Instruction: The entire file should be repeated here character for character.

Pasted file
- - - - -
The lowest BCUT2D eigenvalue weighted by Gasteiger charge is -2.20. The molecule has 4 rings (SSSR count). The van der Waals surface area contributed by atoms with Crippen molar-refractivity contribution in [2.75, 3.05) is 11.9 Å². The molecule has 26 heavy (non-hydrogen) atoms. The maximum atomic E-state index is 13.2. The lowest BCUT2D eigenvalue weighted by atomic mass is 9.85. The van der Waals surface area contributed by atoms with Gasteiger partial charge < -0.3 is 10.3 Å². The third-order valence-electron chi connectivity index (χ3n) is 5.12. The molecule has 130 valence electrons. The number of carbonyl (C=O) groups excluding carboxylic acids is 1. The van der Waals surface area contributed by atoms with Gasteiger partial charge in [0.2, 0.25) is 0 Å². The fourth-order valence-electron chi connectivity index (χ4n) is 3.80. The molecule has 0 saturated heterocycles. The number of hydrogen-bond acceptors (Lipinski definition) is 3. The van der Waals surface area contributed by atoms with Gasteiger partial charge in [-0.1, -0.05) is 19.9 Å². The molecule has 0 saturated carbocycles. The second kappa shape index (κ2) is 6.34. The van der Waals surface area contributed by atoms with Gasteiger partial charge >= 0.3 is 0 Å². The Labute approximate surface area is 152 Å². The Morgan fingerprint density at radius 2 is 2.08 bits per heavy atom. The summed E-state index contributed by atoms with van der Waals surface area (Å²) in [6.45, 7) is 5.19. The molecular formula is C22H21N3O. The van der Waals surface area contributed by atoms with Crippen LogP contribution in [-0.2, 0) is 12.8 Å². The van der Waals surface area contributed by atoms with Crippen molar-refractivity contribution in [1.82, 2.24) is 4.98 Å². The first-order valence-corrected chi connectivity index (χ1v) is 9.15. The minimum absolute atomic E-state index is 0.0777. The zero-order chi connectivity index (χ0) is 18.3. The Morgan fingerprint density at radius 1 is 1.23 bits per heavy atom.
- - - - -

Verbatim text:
The lowest BCUT2D eigenvalue weighted by Gasteiger charge is -2.20. The molecule has 4 rings (SSSR count). The van der Waals surface area contributed by atoms with Crippen molar-refractivity contribution in [2.75, 3.05) is 11.9 Å². The molecule has 26 heavy (non-hydrogen) atoms. The maximum atomic E-state index is 13.2. The lowest BCUT2D eigenvalue weighted by atomic mass is 9.85. The van der Waals surface area contributed by atoms with Gasteiger partial charge < -0.3 is 10.3 Å². The third-order valence-electron chi connectivity index (χ3n) is 5.12. The molecule has 130 valence electrons. The number of carbonyl (C=O) groups excluding carboxylic acids is 1. The van der Waals surface area contributed by atoms with Gasteiger partial charge in [0.2, 0.25) is 0 Å². The fourth-order valence-electron chi connectivity index (χ4n) is 3.80. The molecule has 0 saturated heterocycles. The number of hydrogen-bond acceptors (Lipinski definition) is 3. The van der Waals surface area contributed by atoms with Gasteiger partial charge in [-0.1, -0.05) is 19.9 Å². The molecule has 0 saturated carbocycles. The second kappa shape index (κ2) is 6.34. The van der Waals surface area contributed by atoms with Gasteiger partial charge >= 0.3 is 0 Å². The Labute approximate surface area is 152 Å². The Morgan fingerprint density at radius 2 is 2.08 bits per heavy atom. The summed E-state index contributed by atoms with van der Waals surface area (Å²) in [6.45, 7) is 5.19. The molecular formula is C22H21N3O. The van der Waals surface area contributed by atoms with Crippen LogP contribution in [-0.2, 0) is 12.8 Å². The van der Waals surface area contributed by atoms with Crippen molar-refractivity contribution in [1.82, 2.24) is 4.98 Å². The first-order valence-corrected chi connectivity index (χ1v) is 9.15. The minimum absolute atomic E-state index is 0.0777. The zero-order chi connectivity index (χ0) is 18.3. The Morgan fingerprint density at radius 1 is 1.23 bits per heavy atom.